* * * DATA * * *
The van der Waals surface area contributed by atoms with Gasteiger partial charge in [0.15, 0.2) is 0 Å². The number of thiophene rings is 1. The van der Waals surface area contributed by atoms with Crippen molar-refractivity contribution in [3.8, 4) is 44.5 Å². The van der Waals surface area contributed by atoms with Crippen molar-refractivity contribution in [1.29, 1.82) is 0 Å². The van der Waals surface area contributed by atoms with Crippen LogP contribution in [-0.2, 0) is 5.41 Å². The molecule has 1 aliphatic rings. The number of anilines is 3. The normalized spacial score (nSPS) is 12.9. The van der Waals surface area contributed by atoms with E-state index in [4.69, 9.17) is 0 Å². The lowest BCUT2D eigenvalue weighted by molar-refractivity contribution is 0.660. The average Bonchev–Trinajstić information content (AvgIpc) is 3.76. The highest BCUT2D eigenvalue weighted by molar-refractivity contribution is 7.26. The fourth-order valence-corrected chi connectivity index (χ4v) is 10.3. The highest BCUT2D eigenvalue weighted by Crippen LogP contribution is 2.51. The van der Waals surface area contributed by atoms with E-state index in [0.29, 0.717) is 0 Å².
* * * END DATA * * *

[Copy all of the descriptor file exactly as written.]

The van der Waals surface area contributed by atoms with Gasteiger partial charge in [0.15, 0.2) is 0 Å². The number of thiophene rings is 1. The van der Waals surface area contributed by atoms with Crippen molar-refractivity contribution in [3.8, 4) is 44.5 Å². The van der Waals surface area contributed by atoms with Crippen molar-refractivity contribution in [1.29, 1.82) is 0 Å². The van der Waals surface area contributed by atoms with Crippen LogP contribution in [-0.2, 0) is 5.41 Å². The molecule has 1 aliphatic rings. The number of anilines is 3. The normalized spacial score (nSPS) is 12.9. The van der Waals surface area contributed by atoms with E-state index in [4.69, 9.17) is 0 Å². The lowest BCUT2D eigenvalue weighted by molar-refractivity contribution is 0.660. The average Bonchev–Trinajstić information content (AvgIpc) is 3.76. The highest BCUT2D eigenvalue weighted by molar-refractivity contribution is 7.26. The fourth-order valence-corrected chi connectivity index (χ4v) is 10.3. The highest BCUT2D eigenvalue weighted by Crippen LogP contribution is 2.51. The van der Waals surface area contributed by atoms with E-state index in [0.29, 0.717) is 0 Å².